Olof Stephansson, M.D., Ph.D., of the Karolinska Institutet, Stockholm, Sweden and colleagues reported the results of the largest study ever done to examine the correlation of the use of selective serotonin reuptake inhibitors (SSRI) by pregnant women and the instances of increased risks of stillbirth, neonatal death, and post neonatal death in the January 2, 2013, issue of the Journal of the American Medical Association.
Among 1,633,877 singleton births in the study, there were 6,054 stillbirths; 3,609 neonatal deaths; and 1,578 post neonatal deaths. A total of 29,228 (1.79 percent) of mothers had filled a prescription for an SSRI during pregnancy. The researchers found that women exposed to an SSRI had higher rates of stillbirth (4.62 vs. 3.69 per 1000) and post neonatal death (1.38 vs. 0.96 per 1000) than those who did not. The rate of neonatal death was similar between groups (2.54 vs. 2.21 per 1000).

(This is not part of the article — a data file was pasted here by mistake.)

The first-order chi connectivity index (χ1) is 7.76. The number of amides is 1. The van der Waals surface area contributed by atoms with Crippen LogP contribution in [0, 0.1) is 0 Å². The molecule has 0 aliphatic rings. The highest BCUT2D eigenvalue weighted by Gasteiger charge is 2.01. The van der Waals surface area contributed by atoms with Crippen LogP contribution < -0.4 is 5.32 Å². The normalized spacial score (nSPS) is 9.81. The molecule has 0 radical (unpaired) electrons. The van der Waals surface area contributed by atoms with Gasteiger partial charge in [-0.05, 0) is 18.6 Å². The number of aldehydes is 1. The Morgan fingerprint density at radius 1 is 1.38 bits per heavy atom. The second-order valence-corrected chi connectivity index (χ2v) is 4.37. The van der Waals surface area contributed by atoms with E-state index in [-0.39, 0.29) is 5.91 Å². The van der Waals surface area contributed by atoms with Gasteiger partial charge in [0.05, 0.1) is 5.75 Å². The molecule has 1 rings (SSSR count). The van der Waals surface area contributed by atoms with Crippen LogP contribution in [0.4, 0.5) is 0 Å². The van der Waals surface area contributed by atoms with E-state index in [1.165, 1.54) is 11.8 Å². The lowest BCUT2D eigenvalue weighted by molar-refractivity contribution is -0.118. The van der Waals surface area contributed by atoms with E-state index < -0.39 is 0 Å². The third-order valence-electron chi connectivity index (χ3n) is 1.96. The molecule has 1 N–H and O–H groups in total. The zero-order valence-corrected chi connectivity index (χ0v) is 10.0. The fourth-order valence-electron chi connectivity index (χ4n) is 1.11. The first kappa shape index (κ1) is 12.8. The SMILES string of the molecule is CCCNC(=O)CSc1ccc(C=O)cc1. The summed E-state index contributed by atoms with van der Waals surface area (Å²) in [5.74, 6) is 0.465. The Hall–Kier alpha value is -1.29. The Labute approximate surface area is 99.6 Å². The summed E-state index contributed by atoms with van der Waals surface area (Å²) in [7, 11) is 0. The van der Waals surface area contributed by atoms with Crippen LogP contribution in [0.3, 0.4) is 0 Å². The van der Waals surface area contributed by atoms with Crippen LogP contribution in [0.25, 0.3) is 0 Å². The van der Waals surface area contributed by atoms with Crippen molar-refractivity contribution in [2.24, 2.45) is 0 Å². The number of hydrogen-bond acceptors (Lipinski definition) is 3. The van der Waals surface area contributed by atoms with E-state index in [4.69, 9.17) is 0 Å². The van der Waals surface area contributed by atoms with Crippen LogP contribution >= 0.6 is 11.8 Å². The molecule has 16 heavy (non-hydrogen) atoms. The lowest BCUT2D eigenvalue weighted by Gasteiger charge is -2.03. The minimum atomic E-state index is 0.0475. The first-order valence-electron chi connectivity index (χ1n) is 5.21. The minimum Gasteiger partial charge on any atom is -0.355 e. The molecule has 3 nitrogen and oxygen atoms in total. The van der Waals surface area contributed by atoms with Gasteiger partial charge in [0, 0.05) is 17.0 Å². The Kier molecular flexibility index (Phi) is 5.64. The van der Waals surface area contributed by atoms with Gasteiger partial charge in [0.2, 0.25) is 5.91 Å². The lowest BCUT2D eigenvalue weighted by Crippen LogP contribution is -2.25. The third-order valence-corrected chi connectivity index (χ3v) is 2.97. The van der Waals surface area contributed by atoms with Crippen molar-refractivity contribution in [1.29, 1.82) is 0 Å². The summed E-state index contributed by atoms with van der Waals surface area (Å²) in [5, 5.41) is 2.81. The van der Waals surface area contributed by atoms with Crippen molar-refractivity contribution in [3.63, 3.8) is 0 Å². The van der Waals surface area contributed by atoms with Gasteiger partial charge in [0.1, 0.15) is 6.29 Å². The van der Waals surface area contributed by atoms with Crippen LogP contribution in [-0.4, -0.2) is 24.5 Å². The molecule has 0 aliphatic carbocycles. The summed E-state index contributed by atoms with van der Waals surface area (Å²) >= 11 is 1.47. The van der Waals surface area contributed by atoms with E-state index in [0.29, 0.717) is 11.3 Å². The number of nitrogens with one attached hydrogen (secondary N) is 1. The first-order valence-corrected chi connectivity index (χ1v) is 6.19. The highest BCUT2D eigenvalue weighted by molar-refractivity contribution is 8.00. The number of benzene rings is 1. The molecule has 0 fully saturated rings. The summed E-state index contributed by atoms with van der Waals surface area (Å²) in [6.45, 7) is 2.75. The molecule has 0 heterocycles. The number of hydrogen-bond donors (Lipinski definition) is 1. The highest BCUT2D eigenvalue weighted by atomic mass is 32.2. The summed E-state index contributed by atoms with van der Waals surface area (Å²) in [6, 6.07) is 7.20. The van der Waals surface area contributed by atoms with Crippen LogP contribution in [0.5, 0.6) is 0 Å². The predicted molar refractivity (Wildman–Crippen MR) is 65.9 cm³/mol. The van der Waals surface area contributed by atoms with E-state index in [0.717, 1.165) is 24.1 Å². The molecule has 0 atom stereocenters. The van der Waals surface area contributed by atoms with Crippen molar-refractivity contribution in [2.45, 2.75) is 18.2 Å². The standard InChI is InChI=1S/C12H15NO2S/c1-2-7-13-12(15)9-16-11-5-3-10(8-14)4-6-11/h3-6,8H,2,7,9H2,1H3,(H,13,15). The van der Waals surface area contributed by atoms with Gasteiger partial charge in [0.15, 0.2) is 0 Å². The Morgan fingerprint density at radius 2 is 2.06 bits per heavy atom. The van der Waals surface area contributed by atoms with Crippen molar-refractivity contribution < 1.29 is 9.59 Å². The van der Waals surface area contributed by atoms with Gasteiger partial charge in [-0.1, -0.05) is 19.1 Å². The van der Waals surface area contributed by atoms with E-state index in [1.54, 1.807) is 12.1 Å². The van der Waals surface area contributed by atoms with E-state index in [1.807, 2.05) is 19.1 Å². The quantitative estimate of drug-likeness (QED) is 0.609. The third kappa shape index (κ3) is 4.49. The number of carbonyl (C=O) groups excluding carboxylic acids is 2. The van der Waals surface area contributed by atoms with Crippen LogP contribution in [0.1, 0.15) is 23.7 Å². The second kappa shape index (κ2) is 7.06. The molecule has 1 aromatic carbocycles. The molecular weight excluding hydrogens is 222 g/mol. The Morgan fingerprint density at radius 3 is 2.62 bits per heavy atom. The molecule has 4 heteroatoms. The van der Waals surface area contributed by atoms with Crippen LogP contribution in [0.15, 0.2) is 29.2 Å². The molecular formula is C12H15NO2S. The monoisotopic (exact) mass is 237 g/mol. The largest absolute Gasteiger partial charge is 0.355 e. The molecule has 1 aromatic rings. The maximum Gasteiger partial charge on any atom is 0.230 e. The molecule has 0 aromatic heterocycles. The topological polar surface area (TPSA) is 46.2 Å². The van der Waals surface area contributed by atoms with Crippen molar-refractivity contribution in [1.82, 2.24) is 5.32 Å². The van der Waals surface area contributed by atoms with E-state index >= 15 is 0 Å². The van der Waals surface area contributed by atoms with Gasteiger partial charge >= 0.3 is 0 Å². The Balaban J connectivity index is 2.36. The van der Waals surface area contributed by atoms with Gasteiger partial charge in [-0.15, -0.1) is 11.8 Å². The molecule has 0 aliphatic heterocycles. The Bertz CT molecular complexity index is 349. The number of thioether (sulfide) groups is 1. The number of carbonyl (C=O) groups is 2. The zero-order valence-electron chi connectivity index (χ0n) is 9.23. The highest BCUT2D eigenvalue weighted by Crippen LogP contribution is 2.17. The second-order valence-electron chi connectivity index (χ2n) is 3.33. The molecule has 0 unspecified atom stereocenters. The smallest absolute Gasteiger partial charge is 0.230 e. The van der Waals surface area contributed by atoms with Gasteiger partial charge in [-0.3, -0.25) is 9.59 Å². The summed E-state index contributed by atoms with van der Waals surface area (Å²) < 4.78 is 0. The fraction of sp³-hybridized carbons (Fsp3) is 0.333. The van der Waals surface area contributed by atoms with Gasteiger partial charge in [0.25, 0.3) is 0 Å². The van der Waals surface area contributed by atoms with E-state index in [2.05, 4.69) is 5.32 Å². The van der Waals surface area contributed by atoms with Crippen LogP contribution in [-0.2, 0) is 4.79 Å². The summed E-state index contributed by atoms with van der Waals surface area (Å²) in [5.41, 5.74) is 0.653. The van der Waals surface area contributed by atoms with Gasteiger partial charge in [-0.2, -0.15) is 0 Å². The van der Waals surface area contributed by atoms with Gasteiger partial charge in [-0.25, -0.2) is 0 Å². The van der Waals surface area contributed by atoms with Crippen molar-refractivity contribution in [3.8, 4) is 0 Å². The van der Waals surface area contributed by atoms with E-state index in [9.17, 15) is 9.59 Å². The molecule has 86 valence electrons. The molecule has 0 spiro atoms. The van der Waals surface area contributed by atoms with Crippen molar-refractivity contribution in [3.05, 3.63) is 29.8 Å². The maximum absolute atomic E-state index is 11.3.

"Depression during pregnancy is common with prevalence ranging between 7 percent and 19 percent in economically developed countries. Maternal depression is associated with poorer pregnancy outcomes, including increased risk of preterm delivery, which in turn may cause neonatal morbidity and mortality," according to the authors.
“Use of selective serotonin reuptake inhibitors during pregnancy has been associated with congenital anomalies, neonatal withdrawal syndrome, and persistent pulmonary hypertension of the newborn. However, the risk of stillbirth and infant mortality when accounting for previous maternal psychiatric disease remains unknown."
The researchers advise a case by case analysis to prevent stillbirth, neonatal death, and post neonatal death.
Ongoing litigation in Alabama asserts that the SSRIs Celexa (citalopram), Luvox (fluvoxamine), Lexapro (escitalopram), Paxil (paroxetine), Prozac (fluoxetine), Symbyax (olanzapine/fluoxetine) and Zoloft (sertraline) are associated with a number of birth defects.
The research was funded by the Swedish Pharmacy Company and reviewed at the Eureka Alert website the date of publication.